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Fraud Prevention Month: Know the red flags of fraud to protect from being scammed

News Release.

New Brunswickers lost a reported $3.5 million to fraud over the past three years. Recognizing the red flags of fraud is the best defense against these losses, according to the Financial and Consumer Services Commission (FCNB).

The message coincides with Fraud Prevention Month, during which FCNB will be sharing tools and resources to help New Brunswickers stay out of fraud’s reach. The $3.5 million is what was reported to the Canadian Anti-Fraud Centre, however research indicates that only about five per cent of frauds are actually reported.

According to the centre, over the past year, extortion scams are a type of fraud that have become prevalent in New Brunswick.

“While extortion scams can each look very different, at the heart of the fraud is the attempt to compel you into sending money or personal information by scaring you and catching you off guard,” said Sara Wilson, Acting Director of Education and Communications and Spokesperson for FCNB.

FCNB reminds New Brunswickers that even though frauds and scams such as extortion scams are changing all the time, the red flags of fraud are consistent across the board. These include:

  • An offer sounding too good to be true.
  • A threat that if you don’t act immediately you will be arrested or prosecuted.
  • A request for you to confirm personal or financial information when they have contacted you.
  • A request that you to pay for something in the form of gift cards or cryptocurrencies, such as bitcoin.

More red flags of fraud and details on common scams targeting New Brunswickers are available online.

FCNB will be sharing videos on private mortgages on its social media channels and will be holding a fraud-themed contest on Fortune, its online trivia game, from March 2 to April 1. The top three players at the end of the month will receive prizes.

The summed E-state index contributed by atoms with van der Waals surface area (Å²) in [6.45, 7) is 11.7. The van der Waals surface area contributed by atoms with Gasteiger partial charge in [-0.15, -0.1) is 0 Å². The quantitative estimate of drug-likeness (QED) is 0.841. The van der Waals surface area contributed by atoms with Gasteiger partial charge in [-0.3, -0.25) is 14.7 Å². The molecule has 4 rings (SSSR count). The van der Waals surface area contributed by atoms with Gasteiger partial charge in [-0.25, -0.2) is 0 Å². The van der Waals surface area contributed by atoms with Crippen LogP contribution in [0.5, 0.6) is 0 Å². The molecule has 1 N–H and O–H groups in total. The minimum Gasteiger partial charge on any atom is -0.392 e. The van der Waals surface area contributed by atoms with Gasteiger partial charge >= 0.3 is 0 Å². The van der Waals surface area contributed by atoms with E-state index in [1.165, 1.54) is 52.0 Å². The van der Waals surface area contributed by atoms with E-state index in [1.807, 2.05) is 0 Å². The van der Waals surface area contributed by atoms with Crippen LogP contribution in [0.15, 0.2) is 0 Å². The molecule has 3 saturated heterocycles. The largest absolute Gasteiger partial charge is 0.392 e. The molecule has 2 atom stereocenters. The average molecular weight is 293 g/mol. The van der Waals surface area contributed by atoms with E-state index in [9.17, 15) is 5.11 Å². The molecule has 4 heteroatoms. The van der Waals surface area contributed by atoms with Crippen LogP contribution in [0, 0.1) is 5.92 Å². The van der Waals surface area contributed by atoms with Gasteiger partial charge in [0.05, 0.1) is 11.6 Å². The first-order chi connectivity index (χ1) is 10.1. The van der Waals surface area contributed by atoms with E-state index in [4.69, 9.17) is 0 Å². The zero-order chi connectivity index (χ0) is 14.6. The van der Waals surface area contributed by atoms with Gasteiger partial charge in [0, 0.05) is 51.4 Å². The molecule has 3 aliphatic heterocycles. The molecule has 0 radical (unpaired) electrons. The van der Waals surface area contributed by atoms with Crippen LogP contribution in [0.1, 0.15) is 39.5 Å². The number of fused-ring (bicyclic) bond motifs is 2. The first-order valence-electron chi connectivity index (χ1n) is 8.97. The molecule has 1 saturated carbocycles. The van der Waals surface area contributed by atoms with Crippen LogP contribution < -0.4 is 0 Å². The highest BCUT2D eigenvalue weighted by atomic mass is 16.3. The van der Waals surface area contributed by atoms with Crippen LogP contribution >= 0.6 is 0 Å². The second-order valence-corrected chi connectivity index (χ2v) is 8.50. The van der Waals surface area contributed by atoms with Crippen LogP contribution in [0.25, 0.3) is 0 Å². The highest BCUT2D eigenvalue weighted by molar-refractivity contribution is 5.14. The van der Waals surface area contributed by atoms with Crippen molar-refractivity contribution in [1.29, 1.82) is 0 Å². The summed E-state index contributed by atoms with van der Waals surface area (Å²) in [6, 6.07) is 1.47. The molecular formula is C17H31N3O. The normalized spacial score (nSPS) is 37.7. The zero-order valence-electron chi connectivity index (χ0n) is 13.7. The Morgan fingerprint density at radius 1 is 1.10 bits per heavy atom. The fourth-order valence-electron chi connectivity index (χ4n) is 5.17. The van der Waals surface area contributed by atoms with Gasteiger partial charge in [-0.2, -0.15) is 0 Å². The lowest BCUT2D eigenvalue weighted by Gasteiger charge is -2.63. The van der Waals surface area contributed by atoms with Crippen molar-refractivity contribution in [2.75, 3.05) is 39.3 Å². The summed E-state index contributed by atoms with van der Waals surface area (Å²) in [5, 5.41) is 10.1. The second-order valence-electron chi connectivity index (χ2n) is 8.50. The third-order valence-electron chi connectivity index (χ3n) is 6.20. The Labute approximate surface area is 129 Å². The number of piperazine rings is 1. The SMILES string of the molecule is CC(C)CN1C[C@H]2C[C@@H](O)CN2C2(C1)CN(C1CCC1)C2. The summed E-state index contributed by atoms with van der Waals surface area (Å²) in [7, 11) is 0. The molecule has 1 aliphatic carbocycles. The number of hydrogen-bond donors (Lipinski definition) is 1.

FCNB will also host a booth at the Greater Moncton Home Show from March 20 to 22 to share information on how to stay out of fraud’s reach.

“Asking questions and thinking seriously before making financial or purchasing decisions is the best way to protect yourself from being victimized by a con artist or from making a decision that isn’t in your best interest,” said Wilson. “We want New Brunswick consumers to have the tools to protect themselves so they can realize their financial goals.”

Fraud Prevention Month is an annual awareness initiative to help empower Canadians with the information they need to recognize, reject and report fraud. There are numerous partners across the province, and the country, who participate in the initiative including FCNB.

The Financial and Consumer Services Commission has the mandate to protect consumers and enhance public confidence in the financial and consumer marketplace through the provision of regulatory and educational services. It is responsible for the administration and enforcement of provincial legislation regulating mortgage brokers, payday lenders, real estate, securities, insurance, pensions, credit unions, trust and loan companies, co-operatives, and a wide range of other consumer legislation. It is an independent Crown corporation funded by the regulatory fees and assessments paid by the regulated sectors. Educational tools and resources are available online.